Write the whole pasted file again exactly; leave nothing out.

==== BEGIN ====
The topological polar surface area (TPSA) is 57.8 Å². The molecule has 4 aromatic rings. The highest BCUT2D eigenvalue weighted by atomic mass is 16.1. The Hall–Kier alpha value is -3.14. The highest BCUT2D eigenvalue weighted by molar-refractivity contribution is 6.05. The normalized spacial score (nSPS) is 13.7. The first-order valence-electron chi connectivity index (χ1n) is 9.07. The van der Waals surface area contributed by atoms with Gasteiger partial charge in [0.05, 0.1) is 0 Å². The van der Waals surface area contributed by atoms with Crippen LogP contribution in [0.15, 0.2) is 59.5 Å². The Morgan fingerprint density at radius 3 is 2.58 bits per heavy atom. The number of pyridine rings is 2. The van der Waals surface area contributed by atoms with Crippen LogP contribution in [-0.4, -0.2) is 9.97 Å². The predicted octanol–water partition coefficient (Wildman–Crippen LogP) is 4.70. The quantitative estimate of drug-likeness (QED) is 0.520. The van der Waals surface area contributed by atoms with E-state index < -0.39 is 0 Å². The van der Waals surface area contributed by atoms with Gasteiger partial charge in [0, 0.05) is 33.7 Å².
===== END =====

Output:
The topological polar surface area (TPSA) is 57.8 Å². The molecule has 4 aromatic rings. The highest BCUT2D eigenvalue weighted by atomic mass is 16.1. The Hall–Kier alpha value is -3.14. The highest BCUT2D eigenvalue weighted by molar-refractivity contribution is 6.05. The normalized spacial score (nSPS) is 13.7. The first-order valence-electron chi connectivity index (χ1n) is 9.07. The van der Waals surface area contributed by atoms with Gasteiger partial charge in [0.05, 0.1) is 0 Å². The van der Waals surface area contributed by atoms with Crippen LogP contribution in [0.15, 0.2) is 59.5 Å². The Morgan fingerprint density at radius 3 is 2.58 bits per heavy atom. The number of pyridine rings is 2. The van der Waals surface area contributed by atoms with Crippen LogP contribution in [-0.4, -0.2) is 9.97 Å². The predicted octanol–water partition coefficient (Wildman–Crippen LogP) is 4.70. The quantitative estimate of drug-likeness (QED) is 0.520. The van der Waals surface area contributed by atoms with E-state index < -0.39 is 0 Å². The van der Waals surface area contributed by atoms with Gasteiger partial charge in [0, 0.05) is 33.7 Å².